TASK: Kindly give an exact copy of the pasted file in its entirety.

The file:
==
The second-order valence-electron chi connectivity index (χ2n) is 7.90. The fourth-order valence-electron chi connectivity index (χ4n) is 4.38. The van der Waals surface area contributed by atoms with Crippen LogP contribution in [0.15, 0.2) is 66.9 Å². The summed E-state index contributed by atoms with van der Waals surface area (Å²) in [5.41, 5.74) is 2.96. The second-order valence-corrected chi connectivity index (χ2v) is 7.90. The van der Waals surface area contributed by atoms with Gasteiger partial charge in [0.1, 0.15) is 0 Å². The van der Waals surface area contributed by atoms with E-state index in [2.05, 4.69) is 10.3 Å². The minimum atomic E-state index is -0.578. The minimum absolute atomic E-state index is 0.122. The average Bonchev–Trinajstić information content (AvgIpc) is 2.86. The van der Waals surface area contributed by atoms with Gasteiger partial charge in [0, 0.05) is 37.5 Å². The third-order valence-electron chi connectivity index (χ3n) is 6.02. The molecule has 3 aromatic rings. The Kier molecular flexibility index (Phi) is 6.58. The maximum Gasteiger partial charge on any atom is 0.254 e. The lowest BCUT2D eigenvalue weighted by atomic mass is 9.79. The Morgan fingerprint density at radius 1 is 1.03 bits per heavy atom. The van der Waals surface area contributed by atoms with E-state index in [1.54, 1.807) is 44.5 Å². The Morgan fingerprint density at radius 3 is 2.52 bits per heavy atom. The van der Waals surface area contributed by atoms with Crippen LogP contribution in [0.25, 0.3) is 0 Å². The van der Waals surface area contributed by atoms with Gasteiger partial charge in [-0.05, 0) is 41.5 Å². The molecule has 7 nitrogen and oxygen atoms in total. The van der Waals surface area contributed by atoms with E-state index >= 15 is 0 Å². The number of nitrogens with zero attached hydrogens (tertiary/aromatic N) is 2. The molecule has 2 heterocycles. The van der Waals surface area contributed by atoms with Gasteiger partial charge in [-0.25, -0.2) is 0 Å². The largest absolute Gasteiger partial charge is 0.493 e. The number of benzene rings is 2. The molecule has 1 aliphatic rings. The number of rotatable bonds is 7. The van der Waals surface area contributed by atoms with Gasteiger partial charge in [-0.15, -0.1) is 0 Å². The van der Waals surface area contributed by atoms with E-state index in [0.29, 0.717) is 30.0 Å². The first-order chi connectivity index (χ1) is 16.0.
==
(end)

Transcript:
The second-order valence-electron chi connectivity index (χ2n) is 7.90. The fourth-order valence-electron chi connectivity index (χ4n) is 4.38. The van der Waals surface area contributed by atoms with Crippen LogP contribution in [0.15, 0.2) is 66.9 Å². The summed E-state index contributed by atoms with van der Waals surface area (Å²) in [5.41, 5.74) is 2.96. The second-order valence-corrected chi connectivity index (χ2v) is 7.90. The van der Waals surface area contributed by atoms with Gasteiger partial charge in [0.1, 0.15) is 0 Å². The van der Waals surface area contributed by atoms with E-state index in [2.05, 4.69) is 10.3 Å². The minimum atomic E-state index is -0.578. The minimum absolute atomic E-state index is 0.122. The average Bonchev–Trinajstić information content (AvgIpc) is 2.86. The van der Waals surface area contributed by atoms with Gasteiger partial charge in [0, 0.05) is 37.5 Å². The third-order valence-electron chi connectivity index (χ3n) is 6.02. The molecule has 3 aromatic rings. The Kier molecular flexibility index (Phi) is 6.58. The maximum Gasteiger partial charge on any atom is 0.254 e. The lowest BCUT2D eigenvalue weighted by atomic mass is 9.79. The Morgan fingerprint density at radius 1 is 1.03 bits per heavy atom. The van der Waals surface area contributed by atoms with E-state index in [1.54, 1.807) is 44.5 Å². The Morgan fingerprint density at radius 3 is 2.52 bits per heavy atom. The van der Waals surface area contributed by atoms with Crippen LogP contribution in [0.25, 0.3) is 0 Å². The van der Waals surface area contributed by atoms with Gasteiger partial charge in [-0.05, 0) is 41.5 Å². The molecule has 7 nitrogen and oxygen atoms in total. The van der Waals surface area contributed by atoms with E-state index >= 15 is 0 Å². The number of nitrogens with zero attached hydrogens (tertiary/aromatic N) is 2. The molecule has 2 heterocycles. The van der Waals surface area contributed by atoms with Gasteiger partial charge in [-0.25, -0.2) is 0 Å². The largest absolute Gasteiger partial charge is 0.493 e. The number of benzene rings is 2. The molecule has 1 aliphatic rings. The number of rotatable bonds is 7. The van der Waals surface area contributed by atoms with Gasteiger partial charge in [-0.15, -0.1) is 0 Å². The van der Waals surface area contributed by atoms with E-state index in [0.29, 0.717) is 30.0 Å². The first-order chi connectivity index (χ1) is 16.0.